As a society, there is still a big gap between the prevalence and power of online data, and our understanding of how it is used. In just the last few years, we have seen this conversation grow exponentially — among consumers, companies and policy-makers — but it is clearer than ever that this discussion is just beginning.

At Crimson Hexagon, we believe strongly in having, and contributing to, this conversation. There is a fair amount of black and white here — private data should never be analysed, for example — but there is also a lot of grey area still out there. Should government agencies be able to analyse public online data? What about individual politicians? Ultimately, these are questions that we need to answer as a society.

With all that said, we believe strongly in Crimson’s core mission: to help brands and agencies better understand what consumers are saying. This can help them design more useful products, create more compelling marketing materials, and provide more thoughtful and timely customer care.

This month, Crimson Hexagon launched new reverse image search technology. Could you tell us a bit more about this and how brands could use it in practical terms?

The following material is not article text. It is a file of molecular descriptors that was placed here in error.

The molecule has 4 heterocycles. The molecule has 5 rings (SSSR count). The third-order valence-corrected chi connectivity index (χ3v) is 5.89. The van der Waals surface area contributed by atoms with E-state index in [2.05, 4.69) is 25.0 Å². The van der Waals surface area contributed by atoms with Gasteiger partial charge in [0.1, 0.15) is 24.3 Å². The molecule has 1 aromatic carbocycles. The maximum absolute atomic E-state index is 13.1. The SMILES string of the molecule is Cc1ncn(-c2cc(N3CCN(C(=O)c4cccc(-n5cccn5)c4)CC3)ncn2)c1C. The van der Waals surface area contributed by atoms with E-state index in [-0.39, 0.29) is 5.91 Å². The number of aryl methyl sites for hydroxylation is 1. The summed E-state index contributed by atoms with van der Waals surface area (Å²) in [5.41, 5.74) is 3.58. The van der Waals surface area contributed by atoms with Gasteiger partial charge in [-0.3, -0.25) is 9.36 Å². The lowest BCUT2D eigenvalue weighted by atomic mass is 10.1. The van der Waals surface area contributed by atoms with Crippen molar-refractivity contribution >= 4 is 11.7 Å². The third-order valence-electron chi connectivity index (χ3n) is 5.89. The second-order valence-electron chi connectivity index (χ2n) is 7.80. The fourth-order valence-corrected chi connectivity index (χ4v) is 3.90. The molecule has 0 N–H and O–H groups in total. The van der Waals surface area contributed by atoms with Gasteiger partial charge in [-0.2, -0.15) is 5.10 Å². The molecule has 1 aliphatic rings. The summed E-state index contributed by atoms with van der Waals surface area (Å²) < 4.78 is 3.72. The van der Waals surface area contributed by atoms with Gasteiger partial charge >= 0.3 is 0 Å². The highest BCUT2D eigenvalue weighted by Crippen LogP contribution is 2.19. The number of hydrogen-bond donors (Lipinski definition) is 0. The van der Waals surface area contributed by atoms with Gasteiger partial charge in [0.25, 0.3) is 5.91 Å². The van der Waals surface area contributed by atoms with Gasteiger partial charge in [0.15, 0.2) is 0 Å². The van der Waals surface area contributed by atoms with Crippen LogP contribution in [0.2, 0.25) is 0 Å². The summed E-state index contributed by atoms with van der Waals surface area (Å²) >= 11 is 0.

JH: Absolutely! There’s no denying that images are being shared more and more and in parallel, text is getting shorter and shorter. As you pointed out earlier, we are now indexing over 160 million images every single day. Last year we developed a cutting edge way to contextualise information in images and this year we’ve just launched our ‘reverse image analysis’ product.

This new product allows you to take any image, be it from social or from your own internal data and use it as your search term! You could identify where a campaign image has been shared and drill down into the psychographics of those sharing it. You could even look at your own customer care data for images being shared of faulty or damaged products. It’s early days but we’re really excited to see what our customers start doing with this new technology.

Finally, are there any developments or announcements on the horizon for Crimson Hexagon that you’re able to share with us today?

JH: We have exceptionally talented and driven in-house product and engineering teams that are working around the clock on a product roadmap that continually blows my mind. I am definitely not going to share any of that today! If your readers would like to learn more, give us a call. We’re always happy to geek out!

Digital Marketing World Forum (#DMWF) returns this November 7-8 for the North American leg of the global conference and expo series in New York. Find out more here.